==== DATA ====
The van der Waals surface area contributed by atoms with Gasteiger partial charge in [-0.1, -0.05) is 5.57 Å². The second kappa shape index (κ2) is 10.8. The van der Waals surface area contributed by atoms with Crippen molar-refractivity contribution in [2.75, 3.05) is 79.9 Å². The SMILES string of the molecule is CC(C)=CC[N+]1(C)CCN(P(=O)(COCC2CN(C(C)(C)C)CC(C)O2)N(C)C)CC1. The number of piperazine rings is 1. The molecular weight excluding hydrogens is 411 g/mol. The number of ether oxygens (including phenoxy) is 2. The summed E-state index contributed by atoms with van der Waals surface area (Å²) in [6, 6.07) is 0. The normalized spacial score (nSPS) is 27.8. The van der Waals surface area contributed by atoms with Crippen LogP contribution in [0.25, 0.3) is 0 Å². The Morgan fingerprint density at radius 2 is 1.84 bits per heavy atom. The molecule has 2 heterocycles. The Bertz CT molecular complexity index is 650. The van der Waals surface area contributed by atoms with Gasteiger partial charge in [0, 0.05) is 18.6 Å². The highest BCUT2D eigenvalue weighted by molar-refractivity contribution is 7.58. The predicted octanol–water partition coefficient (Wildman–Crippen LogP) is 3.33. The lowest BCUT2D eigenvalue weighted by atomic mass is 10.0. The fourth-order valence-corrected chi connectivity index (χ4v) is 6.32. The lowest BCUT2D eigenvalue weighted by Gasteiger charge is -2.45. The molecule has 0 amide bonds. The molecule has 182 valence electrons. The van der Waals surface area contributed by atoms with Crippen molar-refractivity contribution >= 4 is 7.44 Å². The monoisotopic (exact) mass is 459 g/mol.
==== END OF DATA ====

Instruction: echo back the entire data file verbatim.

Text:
The van der Waals surface area contributed by atoms with Gasteiger partial charge in [-0.1, -0.05) is 5.57 Å². The second kappa shape index (κ2) is 10.8. The van der Waals surface area contributed by atoms with Crippen molar-refractivity contribution in [2.75, 3.05) is 79.9 Å². The SMILES string of the molecule is CC(C)=CC[N+]1(C)CCN(P(=O)(COCC2CN(C(C)(C)C)CC(C)O2)N(C)C)CC1. The number of piperazine rings is 1. The molecular weight excluding hydrogens is 411 g/mol. The number of ether oxygens (including phenoxy) is 2. The summed E-state index contributed by atoms with van der Waals surface area (Å²) in [6, 6.07) is 0. The normalized spacial score (nSPS) is 27.8. The van der Waals surface area contributed by atoms with Crippen LogP contribution in [0.25, 0.3) is 0 Å². The Morgan fingerprint density at radius 2 is 1.84 bits per heavy atom. The molecule has 2 heterocycles. The Bertz CT molecular complexity index is 650. The van der Waals surface area contributed by atoms with Gasteiger partial charge in [0, 0.05) is 18.6 Å². The highest BCUT2D eigenvalue weighted by molar-refractivity contribution is 7.58. The predicted octanol–water partition coefficient (Wildman–Crippen LogP) is 3.33. The lowest BCUT2D eigenvalue weighted by atomic mass is 10.0. The fourth-order valence-corrected chi connectivity index (χ4v) is 6.32. The lowest BCUT2D eigenvalue weighted by Gasteiger charge is -2.45. The molecule has 0 amide bonds. The molecule has 182 valence electrons. The van der Waals surface area contributed by atoms with Crippen molar-refractivity contribution >= 4 is 7.44 Å². The monoisotopic (exact) mass is 459 g/mol.